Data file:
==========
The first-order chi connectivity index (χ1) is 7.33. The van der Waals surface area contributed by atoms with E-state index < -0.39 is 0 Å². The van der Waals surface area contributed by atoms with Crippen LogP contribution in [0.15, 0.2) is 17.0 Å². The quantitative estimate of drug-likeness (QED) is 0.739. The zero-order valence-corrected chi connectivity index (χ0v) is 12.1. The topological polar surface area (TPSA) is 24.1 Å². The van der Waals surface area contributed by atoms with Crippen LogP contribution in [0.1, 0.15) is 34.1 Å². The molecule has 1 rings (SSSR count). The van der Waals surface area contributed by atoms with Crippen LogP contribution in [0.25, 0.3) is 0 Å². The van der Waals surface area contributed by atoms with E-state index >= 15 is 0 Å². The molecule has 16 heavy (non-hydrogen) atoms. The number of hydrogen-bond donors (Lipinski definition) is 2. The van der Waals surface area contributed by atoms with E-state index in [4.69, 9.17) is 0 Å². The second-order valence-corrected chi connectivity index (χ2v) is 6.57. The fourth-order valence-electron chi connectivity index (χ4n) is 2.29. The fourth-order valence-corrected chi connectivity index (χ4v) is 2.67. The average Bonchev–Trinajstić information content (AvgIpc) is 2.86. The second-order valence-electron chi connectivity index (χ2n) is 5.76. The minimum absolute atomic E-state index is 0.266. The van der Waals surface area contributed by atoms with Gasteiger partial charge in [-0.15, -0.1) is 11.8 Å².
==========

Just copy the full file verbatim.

The first-order chi connectivity index (χ1) is 7.33. The van der Waals surface area contributed by atoms with E-state index < -0.39 is 0 Å². The van der Waals surface area contributed by atoms with Crippen LogP contribution in [0.15, 0.2) is 17.0 Å². The quantitative estimate of drug-likeness (QED) is 0.739. The zero-order valence-corrected chi connectivity index (χ0v) is 12.1. The topological polar surface area (TPSA) is 24.1 Å². The van der Waals surface area contributed by atoms with Crippen LogP contribution in [0.1, 0.15) is 34.1 Å². The molecule has 1 rings (SSSR count). The van der Waals surface area contributed by atoms with Crippen LogP contribution in [0.25, 0.3) is 0 Å². The van der Waals surface area contributed by atoms with E-state index >= 15 is 0 Å². The molecule has 16 heavy (non-hydrogen) atoms. The number of hydrogen-bond donors (Lipinski definition) is 2. The van der Waals surface area contributed by atoms with E-state index in [4.69, 9.17) is 0 Å². The second-order valence-corrected chi connectivity index (χ2v) is 6.57. The fourth-order valence-electron chi connectivity index (χ4n) is 2.29. The fourth-order valence-corrected chi connectivity index (χ4v) is 2.67. The average Bonchev–Trinajstić information content (AvgIpc) is 2.86. The second-order valence-electron chi connectivity index (χ2n) is 5.76. The minimum absolute atomic E-state index is 0.266. The van der Waals surface area contributed by atoms with Gasteiger partial charge in [-0.15, -0.1) is 11.8 Å².